In a recent discussion at work I realized that the main reason I started with the constructor based fakes descried here was not to clutter the object with properties called SomethingHandler. By having my fake implement the interface explicitly I could create a fake like this:

 1: public class FakeTheInterface : ITheInterface
 2: {
 3:     public Action<int> DoSomething { get; set; }
 4:  
 5:     public Func<int, int, int> ComputeSomething { get; set; } 
 6:  
 7:     void ITheInterface.DoSomething(int x)
 8:     {
 9:         Assert.IsNotNull(this.DoSomething, "Unexpected call to DoSomething");
 10:         this.DoSomething(x);
 11:     }
 12:  
 13:     int ITheInterface.ComputeSomething(int a, int b)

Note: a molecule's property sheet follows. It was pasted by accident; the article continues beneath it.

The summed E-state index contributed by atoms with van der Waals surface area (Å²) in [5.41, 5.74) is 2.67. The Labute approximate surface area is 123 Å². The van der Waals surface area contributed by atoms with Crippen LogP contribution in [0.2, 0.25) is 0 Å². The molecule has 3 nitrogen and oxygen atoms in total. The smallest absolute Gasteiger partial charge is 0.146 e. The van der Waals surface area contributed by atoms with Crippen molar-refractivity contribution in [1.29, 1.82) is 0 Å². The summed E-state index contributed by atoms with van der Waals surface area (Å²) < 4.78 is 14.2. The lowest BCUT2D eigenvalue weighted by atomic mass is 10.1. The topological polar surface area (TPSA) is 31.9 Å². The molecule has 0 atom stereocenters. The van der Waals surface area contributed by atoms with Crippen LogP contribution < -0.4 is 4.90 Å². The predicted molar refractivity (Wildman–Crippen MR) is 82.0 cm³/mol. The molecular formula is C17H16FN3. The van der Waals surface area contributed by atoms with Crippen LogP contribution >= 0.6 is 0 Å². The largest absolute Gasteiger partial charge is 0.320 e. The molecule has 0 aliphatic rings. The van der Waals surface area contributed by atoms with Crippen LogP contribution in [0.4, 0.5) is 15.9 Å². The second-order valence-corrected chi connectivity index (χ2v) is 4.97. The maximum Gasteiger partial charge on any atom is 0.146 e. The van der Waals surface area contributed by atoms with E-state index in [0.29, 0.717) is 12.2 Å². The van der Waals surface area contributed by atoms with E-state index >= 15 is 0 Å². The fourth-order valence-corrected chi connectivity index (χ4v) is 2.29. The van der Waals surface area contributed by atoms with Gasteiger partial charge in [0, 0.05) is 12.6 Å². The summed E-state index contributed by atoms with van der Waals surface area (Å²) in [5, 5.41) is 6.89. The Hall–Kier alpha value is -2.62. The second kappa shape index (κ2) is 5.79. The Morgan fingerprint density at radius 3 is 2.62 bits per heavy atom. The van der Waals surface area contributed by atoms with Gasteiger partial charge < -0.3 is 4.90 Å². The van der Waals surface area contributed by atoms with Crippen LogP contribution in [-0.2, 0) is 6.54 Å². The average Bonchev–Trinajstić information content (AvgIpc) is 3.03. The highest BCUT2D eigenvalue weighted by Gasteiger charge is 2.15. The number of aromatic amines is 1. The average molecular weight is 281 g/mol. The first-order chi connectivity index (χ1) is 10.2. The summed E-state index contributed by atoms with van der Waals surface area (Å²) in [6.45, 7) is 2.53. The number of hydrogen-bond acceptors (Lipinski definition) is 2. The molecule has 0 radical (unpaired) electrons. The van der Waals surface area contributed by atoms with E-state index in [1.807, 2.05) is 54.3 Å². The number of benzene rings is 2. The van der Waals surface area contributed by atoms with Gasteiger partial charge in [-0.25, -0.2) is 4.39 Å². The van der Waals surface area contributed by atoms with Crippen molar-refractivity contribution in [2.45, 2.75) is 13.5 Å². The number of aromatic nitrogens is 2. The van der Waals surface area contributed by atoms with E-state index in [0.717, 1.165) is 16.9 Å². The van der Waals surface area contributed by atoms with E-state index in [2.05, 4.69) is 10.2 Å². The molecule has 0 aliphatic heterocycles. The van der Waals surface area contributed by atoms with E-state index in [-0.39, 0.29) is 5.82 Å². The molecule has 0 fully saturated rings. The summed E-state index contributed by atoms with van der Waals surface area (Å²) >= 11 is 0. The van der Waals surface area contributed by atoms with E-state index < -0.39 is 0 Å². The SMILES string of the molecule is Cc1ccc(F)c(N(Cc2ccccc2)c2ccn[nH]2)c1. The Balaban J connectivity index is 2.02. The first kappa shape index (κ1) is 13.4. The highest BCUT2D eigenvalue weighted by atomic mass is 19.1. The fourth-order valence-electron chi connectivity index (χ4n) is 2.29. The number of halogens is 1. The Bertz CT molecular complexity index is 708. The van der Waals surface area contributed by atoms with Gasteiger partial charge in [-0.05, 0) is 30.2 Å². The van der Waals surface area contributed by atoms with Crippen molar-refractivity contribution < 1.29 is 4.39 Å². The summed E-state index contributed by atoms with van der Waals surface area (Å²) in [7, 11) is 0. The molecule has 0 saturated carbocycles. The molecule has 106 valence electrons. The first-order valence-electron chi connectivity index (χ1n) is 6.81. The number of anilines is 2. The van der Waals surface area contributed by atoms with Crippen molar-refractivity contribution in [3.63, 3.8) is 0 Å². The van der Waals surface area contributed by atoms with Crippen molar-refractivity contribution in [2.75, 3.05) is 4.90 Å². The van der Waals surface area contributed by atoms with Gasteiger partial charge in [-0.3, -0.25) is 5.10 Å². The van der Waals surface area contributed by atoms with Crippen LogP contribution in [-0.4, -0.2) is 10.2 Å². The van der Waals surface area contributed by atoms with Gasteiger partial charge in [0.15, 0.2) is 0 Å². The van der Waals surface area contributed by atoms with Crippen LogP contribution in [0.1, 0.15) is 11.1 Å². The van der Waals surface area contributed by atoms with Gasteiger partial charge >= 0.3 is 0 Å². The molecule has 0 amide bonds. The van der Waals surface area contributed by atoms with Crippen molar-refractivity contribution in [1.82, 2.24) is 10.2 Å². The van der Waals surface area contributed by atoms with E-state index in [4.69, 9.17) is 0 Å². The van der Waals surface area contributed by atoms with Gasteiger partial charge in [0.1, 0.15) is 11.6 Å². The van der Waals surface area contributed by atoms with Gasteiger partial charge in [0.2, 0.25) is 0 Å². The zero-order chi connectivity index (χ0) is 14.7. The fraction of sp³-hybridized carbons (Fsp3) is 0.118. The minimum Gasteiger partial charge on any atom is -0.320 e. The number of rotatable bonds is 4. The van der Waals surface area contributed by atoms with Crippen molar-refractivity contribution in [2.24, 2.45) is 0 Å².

14:     {
 15:         Assert.IsNotNull(this.ComputeSomething, "Unexpected call to ComputeSomething");
 16:         return this.ComputeSomething(a, b);
 17:     }
 18: }

And this way I can write a test like this:

 19: [TestMethod]
 20: public void UsingFake()
 21: {
 22:     var fakeThing = new FakeTheInterface
 23:                     {
 24:                         ComputeSomething = (a, b) => 42
 25:                     };
 26:     ITheInterface thing = fakeThing;
 27:     Assert.AreEqual(42, thing.ComputeSomething(0, 0));
 28: }

Please disregard the "cast" to the interface in this test. It's because it's a stupid test. Any real test would take this fake object as a dependency somewhere so it would be used in the context of the interface. But the real beauty is that when working with the fake and setting it up you do not get intelli-sense cluttered with the methods and properties of the interface itself, just the things you need to setup the fake.